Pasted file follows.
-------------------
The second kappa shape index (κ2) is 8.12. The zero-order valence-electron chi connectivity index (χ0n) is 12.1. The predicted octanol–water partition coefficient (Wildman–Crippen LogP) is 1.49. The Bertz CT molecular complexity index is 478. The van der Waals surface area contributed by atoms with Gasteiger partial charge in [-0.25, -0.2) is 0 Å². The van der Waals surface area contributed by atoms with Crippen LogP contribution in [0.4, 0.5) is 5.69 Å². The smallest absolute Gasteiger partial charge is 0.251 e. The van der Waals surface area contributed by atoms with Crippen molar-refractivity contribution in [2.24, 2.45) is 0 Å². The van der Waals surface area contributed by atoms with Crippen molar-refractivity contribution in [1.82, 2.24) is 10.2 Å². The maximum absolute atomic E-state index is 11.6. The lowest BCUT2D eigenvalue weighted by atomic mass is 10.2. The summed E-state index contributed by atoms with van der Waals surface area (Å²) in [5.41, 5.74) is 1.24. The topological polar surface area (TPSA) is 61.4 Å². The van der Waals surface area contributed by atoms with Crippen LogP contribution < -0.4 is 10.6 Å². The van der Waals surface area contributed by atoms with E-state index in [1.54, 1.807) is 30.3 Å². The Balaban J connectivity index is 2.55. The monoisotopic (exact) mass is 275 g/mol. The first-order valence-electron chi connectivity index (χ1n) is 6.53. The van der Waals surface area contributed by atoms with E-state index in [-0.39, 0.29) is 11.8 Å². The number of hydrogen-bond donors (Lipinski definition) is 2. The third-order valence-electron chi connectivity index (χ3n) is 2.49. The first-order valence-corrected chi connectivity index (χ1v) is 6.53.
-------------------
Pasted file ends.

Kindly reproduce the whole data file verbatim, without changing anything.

The second kappa shape index (κ2) is 8.12. The zero-order valence-electron chi connectivity index (χ0n) is 12.1. The predicted octanol–water partition coefficient (Wildman–Crippen LogP) is 1.49. The Bertz CT molecular complexity index is 478. The van der Waals surface area contributed by atoms with Gasteiger partial charge in [-0.25, -0.2) is 0 Å². The van der Waals surface area contributed by atoms with Crippen LogP contribution in [0.4, 0.5) is 5.69 Å². The smallest absolute Gasteiger partial charge is 0.251 e. The van der Waals surface area contributed by atoms with Crippen molar-refractivity contribution in [2.24, 2.45) is 0 Å². The van der Waals surface area contributed by atoms with Crippen molar-refractivity contribution in [1.82, 2.24) is 10.2 Å². The maximum absolute atomic E-state index is 11.6. The lowest BCUT2D eigenvalue weighted by atomic mass is 10.2. The summed E-state index contributed by atoms with van der Waals surface area (Å²) in [5.41, 5.74) is 1.24. The topological polar surface area (TPSA) is 61.4 Å². The van der Waals surface area contributed by atoms with Crippen LogP contribution < -0.4 is 10.6 Å². The van der Waals surface area contributed by atoms with E-state index in [1.54, 1.807) is 30.3 Å². The Balaban J connectivity index is 2.55. The monoisotopic (exact) mass is 275 g/mol. The first-order valence-electron chi connectivity index (χ1n) is 6.53. The van der Waals surface area contributed by atoms with E-state index in [-0.39, 0.29) is 11.8 Å². The number of hydrogen-bond donors (Lipinski definition) is 2. The third-order valence-electron chi connectivity index (χ3n) is 2.49. The first-order valence-corrected chi connectivity index (χ1v) is 6.53.